Towables can be one of the most fun ways to enjoy boating and be out on the water. The wind blowing through your hair, the rush of being pulled behind a boat and the refreshing water surrounding you all combine to create a wonderful experience while out on the lake. But as much fun as it can be, steps must be taken in order to make sure that the activity remains safe. Here are a couple tips to make sure you are doing all you can do to keep towables fun, while not putting the rider in danger.
Adhere to the Rider Limit
It’s best to make sure you don’t load more riders on the towable then the amount of people it’s designed for. Both size of the towable and number/placement of handles are important in making sure everybody stays safe. Just because it seems like you’ll be able to fit three people on a two person towable doesn’t mean that it’s safe to do so.
Personal Flotation Devices
It is imperative that the rider always wears a life jacket that is rated for water sports and fits properly. Being a great swimmer is no excuse not to wear one. Getting thrown off a towable can cause an injury that could hinder your ability to swim or even knock you out on impact. Using a properly fitted life jacket is the best option when out on the towable.
Not Too Fast
While it may be fun to test the limits of speed while being towed, its not safe too go too far. No more than 18 mph is recommended for Adults and 15 mph for children. It’s best to start off even slower than that for riders who are not used to towables.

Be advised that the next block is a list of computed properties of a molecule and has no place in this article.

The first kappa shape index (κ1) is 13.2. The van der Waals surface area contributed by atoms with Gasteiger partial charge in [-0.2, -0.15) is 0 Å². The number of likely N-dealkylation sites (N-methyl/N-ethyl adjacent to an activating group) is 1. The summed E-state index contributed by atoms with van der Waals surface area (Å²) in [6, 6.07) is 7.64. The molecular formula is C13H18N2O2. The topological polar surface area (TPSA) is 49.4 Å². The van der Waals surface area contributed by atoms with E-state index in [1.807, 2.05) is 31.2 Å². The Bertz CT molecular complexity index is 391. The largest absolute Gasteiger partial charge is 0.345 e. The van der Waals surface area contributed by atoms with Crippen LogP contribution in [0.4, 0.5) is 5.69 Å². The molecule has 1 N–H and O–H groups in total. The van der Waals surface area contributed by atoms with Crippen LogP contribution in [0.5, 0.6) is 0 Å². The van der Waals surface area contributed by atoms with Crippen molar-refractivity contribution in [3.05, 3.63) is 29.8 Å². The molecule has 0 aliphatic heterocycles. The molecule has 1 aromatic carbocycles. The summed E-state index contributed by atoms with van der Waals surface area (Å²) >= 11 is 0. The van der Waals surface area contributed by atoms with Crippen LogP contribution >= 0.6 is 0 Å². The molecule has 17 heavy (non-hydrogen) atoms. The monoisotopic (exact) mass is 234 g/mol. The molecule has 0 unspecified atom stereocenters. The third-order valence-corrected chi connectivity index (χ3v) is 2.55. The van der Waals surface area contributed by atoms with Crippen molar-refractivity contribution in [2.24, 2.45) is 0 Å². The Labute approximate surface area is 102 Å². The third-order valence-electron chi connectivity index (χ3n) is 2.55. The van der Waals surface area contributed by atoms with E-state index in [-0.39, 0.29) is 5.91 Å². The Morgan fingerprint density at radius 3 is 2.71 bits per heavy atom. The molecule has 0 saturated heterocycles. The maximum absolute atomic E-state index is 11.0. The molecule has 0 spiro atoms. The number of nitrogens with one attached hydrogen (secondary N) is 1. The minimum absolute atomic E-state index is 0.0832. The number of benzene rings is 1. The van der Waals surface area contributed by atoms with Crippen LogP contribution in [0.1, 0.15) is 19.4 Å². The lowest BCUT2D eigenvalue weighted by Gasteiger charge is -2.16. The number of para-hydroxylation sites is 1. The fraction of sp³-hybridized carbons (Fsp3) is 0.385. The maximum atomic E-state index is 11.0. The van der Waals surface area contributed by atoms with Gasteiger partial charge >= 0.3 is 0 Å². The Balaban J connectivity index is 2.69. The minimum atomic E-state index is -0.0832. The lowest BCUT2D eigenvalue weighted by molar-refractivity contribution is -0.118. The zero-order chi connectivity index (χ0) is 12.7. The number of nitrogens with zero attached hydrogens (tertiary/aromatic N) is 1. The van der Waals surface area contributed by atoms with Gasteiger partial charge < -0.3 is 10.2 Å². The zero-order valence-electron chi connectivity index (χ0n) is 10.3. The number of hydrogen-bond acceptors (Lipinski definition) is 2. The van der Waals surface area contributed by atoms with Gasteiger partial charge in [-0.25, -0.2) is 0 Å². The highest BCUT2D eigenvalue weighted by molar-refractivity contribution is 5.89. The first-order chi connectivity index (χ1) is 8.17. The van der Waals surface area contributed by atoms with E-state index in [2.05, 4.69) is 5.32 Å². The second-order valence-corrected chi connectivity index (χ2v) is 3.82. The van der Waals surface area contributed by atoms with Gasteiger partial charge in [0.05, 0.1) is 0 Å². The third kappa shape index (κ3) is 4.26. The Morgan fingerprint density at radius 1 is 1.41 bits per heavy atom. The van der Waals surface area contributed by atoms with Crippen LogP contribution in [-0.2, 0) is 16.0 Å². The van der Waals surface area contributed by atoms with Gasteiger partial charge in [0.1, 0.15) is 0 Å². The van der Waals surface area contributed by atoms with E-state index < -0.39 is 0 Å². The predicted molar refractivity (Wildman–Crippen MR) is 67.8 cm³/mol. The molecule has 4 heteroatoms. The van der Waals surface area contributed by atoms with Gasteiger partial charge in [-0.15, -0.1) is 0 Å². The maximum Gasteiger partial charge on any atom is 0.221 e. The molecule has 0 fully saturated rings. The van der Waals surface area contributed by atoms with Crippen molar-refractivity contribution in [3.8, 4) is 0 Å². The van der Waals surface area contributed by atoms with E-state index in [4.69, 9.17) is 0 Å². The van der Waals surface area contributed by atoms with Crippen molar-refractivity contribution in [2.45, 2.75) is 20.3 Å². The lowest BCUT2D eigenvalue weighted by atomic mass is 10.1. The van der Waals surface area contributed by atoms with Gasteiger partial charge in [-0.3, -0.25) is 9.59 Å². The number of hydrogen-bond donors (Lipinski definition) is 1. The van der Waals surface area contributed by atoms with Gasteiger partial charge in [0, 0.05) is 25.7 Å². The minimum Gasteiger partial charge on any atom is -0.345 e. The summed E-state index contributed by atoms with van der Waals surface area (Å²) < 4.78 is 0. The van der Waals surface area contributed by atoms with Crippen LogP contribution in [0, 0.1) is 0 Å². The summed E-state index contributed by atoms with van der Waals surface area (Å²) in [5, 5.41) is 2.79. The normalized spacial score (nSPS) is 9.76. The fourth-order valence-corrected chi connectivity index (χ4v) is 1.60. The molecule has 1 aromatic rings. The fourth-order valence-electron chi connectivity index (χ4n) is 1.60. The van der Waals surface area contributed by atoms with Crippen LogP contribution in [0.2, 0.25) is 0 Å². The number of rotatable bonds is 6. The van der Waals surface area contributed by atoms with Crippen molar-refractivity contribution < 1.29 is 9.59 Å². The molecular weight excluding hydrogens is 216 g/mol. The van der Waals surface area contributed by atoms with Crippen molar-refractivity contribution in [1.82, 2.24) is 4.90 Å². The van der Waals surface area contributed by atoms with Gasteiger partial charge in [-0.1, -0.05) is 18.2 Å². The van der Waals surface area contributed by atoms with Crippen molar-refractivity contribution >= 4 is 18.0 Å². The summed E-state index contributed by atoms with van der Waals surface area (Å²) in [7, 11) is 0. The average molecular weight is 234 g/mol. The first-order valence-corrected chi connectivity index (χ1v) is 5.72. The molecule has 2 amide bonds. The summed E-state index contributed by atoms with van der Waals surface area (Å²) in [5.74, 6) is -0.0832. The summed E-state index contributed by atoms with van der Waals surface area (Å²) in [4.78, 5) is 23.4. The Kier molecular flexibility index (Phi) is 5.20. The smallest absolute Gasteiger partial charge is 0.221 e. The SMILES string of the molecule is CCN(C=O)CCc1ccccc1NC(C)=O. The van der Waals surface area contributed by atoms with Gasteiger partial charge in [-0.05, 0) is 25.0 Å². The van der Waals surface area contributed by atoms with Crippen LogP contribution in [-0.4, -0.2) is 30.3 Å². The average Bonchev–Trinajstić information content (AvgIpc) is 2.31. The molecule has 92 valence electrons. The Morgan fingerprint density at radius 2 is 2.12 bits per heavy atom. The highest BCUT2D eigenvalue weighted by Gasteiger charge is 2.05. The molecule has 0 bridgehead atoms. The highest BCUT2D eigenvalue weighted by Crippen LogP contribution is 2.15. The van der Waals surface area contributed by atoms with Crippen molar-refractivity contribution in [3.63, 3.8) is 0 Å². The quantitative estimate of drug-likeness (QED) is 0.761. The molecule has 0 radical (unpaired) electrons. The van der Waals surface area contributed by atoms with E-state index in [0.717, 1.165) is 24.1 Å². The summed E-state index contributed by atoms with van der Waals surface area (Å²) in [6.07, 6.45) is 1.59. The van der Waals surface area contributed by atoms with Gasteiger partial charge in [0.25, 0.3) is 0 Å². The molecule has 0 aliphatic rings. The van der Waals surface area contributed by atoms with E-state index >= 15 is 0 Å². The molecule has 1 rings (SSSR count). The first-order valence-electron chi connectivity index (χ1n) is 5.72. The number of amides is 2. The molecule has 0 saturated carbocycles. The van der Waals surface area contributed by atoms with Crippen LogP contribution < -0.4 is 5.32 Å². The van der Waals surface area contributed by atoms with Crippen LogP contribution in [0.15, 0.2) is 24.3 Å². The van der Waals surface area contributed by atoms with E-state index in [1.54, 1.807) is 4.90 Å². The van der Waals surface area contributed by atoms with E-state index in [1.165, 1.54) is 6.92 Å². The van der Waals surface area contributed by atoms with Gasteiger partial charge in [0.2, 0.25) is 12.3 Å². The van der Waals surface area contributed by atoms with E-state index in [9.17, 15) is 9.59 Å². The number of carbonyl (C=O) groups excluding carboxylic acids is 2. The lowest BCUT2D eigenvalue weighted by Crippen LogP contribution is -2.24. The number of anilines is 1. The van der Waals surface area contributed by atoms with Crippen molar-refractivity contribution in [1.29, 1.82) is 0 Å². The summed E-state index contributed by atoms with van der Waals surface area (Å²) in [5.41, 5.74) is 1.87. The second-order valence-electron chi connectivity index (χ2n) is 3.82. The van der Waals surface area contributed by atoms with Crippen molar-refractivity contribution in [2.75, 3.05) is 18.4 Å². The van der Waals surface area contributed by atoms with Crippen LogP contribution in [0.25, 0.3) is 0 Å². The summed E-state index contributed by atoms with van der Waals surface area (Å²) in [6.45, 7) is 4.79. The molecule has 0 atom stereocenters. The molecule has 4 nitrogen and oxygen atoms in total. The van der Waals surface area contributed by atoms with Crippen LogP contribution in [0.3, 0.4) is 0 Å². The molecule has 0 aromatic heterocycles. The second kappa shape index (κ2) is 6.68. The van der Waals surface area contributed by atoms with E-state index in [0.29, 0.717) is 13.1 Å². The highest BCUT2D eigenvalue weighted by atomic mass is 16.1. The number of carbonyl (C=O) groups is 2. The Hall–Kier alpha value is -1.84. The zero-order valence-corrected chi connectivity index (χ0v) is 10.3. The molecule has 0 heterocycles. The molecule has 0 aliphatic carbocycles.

It’s both safer, more efficient, and better for the health of the towable to make sure that it is properly inflated at all times. The towable should be firm and wrinkle free when properly inflated and should be riding high on the water when in use. If not properly inflated it will be more susceptible to pop, harder to drag (thus wasting more gas), cause the rope to stretch and force the nylon cover to tear. All of these can not only be costly, but can injure the rider.
Know the Riders Limits
Make sure to have a conversation with the rider before hand to make sure you know how fast they’re willing to go. While a rider in their twenties may like higher speeds, whipping turns and a liberal utilization of the wake, a twelve year old may not be able to handle it. Make sure to know how far the rider is willing to go before pushing them too hard.
Use a Skier Down Flag
It is imperative (and in many states a law) that you alert other boaters when your riders fall off the tube. Use a bright skier down flag so that other boaters are aware that you’ve got someone in the water.
So remember to stay safe, have fun and enjoy your time out on the water. As always, remember to check out SavvyBoater.com for all of your towable and boating needs.